There's a lot of information to take in from the latest Avengers: Endgame trailer. Like, a little bit too much information. While the Internet-at-large scrambles for any clues as to how The Avengers might reverse that heart-breaking Snappening, we're a little more interested in one thing above all else: Just what in the world is going on with Clint Barton? If you're wondering what inspired that that new meticulously maintained haircut of his, well, it probably has something to do with Hawkeye Ronin.
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You've probably got a lot of questions, and that's why we've gone to great lengths to sift through 15 years of Marvel Comics history to get to the bottom of it all for you. That's right, if you want the lowdown on Hawkeye Ronin we're going to take you all the way back to writer Brian Michael Bendis and artist David Finch launch of the New Avengers. It's a series that saw Marvel attempt to deconstruct The Avengers and pump some new life into a series that was (at the time, least) struggling to make an impact on the market. In many ways, it's a series that helped sow many of the seeds that we are seeing blossom on screen today.
And listen, I'm not going to lie to you, deciphering comic book timelines can be a messy business. That's why we're going to do our best to keep this reading nice, light and easy to understand. So if you want to understand Hawkeye Ronin (as we are affectionately referring to Jeremy Renner’s new look) ahead of the release of Avengers: Endgame, the origins of the character's identity, his relationship with a young female archer named Kate Bishop, and, perhaps most importantly, what Hawkeye Ronin's introduction may mean for the future of the MCU you are going to want to keep reading on.
This probably goes without saying, but you should expect some spoilers ahead for decades old comic book stories and, potentially, Avengers: Endgame.
Who is Ronin?
Oh, you had to ask, didn’t you? Right, Earth-616 was formally introduced to Ronin way back in 2005, in the pages of issue #11 of New Avengers. While the character had been teased on covers of the series for several prior issues this was to be our first glimpse at what the samurai warrior would be capable of.
One of the interesting things about Ronin is that the character has no distinct powerset. That’s because a number of different heroes have donned the costume and moniker over the years – Clint Barton, AKA Hawkeye, is one such hero. That all said, some things never change. The Ronin outfit is almost always a rather fetching black suit with gold trim, complete with a mask and hood (perfect for hiding an identity). It’s the very same that you can see Jeremy Renner wearing in the Avengers: Endgame trailers – or from the leaked set photos, should you be that way inclined.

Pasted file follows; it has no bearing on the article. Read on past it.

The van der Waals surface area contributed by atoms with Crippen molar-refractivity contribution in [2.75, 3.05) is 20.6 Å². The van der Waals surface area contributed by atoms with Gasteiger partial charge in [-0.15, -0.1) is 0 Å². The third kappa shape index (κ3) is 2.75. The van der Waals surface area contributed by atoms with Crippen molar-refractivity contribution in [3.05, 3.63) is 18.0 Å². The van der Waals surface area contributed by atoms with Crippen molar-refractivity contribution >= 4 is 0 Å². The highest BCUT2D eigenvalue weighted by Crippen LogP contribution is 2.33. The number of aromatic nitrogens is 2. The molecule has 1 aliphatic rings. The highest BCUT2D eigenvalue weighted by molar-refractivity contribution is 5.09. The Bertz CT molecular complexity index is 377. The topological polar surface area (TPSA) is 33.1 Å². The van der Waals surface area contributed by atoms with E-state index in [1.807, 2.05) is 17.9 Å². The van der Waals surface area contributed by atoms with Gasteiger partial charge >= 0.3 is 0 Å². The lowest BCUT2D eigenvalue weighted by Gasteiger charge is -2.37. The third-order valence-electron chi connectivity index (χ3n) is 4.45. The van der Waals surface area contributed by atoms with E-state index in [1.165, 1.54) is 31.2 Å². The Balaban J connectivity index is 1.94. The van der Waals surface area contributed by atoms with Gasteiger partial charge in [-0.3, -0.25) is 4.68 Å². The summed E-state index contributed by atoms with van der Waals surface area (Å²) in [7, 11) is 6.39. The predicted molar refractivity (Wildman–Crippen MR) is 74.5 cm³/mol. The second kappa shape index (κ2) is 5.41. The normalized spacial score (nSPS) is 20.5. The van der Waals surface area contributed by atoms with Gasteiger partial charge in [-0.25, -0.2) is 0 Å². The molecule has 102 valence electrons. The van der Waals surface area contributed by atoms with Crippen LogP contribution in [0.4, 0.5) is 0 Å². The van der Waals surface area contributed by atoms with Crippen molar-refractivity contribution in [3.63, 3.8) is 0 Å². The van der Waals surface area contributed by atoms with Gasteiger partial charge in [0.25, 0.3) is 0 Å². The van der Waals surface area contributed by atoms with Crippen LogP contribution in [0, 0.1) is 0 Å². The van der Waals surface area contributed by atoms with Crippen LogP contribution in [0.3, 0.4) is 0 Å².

Ronin has always proven to be a capable adversary to the denizens of the criminal underworld, displaying mastery over a wide variety of weapons, regardless of who is behind the mask. We’re talking anything you’d expect members of The Hand to wield with ease – katanas, throwing stars, nunchucks. Basically, if you’re getting a little bored of Hawkeye’s bow and arrow theatrics, Hawkeye Ronin should have a few extra tricks up his sleeve when he finally arrives in Endgame.
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Then there’s also the origins of the name itself to consider. Yes, this is the part of the feature where we geek out over the history of words in an effort to get some sense of what Hawkeye Ronin’s story may be in Endgame. A ‘rōnin’ originally referred to a masterless samurai, somebody that is left to ramble on after the death of their lord or master during the feudal period of Japan. To dive even deeper into the etymology of the term, it can be translated literally to ‘wave man’; an idiomatic expression for a ‘wandering man’. That is to say then, somebody that is cast adrift after suffering emotional strife or having failed in their duty to serve and protect...
Say, when was the last time we saw Clint again? Oh yeah, it was back in Captain America: Civil War as Hawkeye is coaxed out of retirement to help his old friend Cap, only to find himself under house arrest for violating The Sokovia Accords. Before that, in Avengers: Age of Ultron, the hero was set to hang up his bow for good to care for his wife and three young children. Given Hawkeye’s absence from Avengers: Infinity War – the status of his family unknown – you have to wonder what horrific events led to the hero donning a new identity.
Hawkeye wasn’t the first Ronin